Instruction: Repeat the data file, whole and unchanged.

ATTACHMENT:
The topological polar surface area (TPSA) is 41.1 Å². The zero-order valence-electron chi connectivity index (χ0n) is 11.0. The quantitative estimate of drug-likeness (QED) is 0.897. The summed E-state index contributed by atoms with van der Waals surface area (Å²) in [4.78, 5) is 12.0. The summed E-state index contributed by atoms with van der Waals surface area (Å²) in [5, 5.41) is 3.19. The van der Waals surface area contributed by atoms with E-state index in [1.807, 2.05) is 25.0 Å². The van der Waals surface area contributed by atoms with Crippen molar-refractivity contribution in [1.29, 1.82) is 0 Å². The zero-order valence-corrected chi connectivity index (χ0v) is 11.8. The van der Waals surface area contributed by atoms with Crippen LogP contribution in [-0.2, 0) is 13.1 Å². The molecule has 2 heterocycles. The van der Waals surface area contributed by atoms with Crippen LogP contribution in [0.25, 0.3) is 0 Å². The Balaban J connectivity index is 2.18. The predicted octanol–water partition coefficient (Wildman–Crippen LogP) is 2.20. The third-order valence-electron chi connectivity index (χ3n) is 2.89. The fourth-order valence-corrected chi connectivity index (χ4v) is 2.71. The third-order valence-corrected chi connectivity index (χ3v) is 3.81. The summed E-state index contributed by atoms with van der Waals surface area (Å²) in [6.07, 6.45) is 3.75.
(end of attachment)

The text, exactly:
The topological polar surface area (TPSA) is 41.1 Å². The zero-order valence-electron chi connectivity index (χ0n) is 11.0. The quantitative estimate of drug-likeness (QED) is 0.897. The summed E-state index contributed by atoms with van der Waals surface area (Å²) in [4.78, 5) is 12.0. The summed E-state index contributed by atoms with van der Waals surface area (Å²) in [5, 5.41) is 3.19. The van der Waals surface area contributed by atoms with E-state index in [1.807, 2.05) is 25.0 Å². The van der Waals surface area contributed by atoms with Crippen molar-refractivity contribution in [1.29, 1.82) is 0 Å². The zero-order valence-corrected chi connectivity index (χ0v) is 11.8. The van der Waals surface area contributed by atoms with Crippen LogP contribution in [-0.2, 0) is 13.1 Å². The molecule has 2 heterocycles. The van der Waals surface area contributed by atoms with Crippen LogP contribution in [0.25, 0.3) is 0 Å². The Balaban J connectivity index is 2.18. The predicted octanol–water partition coefficient (Wildman–Crippen LogP) is 2.20. The third-order valence-electron chi connectivity index (χ3n) is 2.89. The fourth-order valence-corrected chi connectivity index (χ4v) is 2.71. The third-order valence-corrected chi connectivity index (χ3v) is 3.81. The summed E-state index contributed by atoms with van der Waals surface area (Å²) in [6.07, 6.45) is 3.75.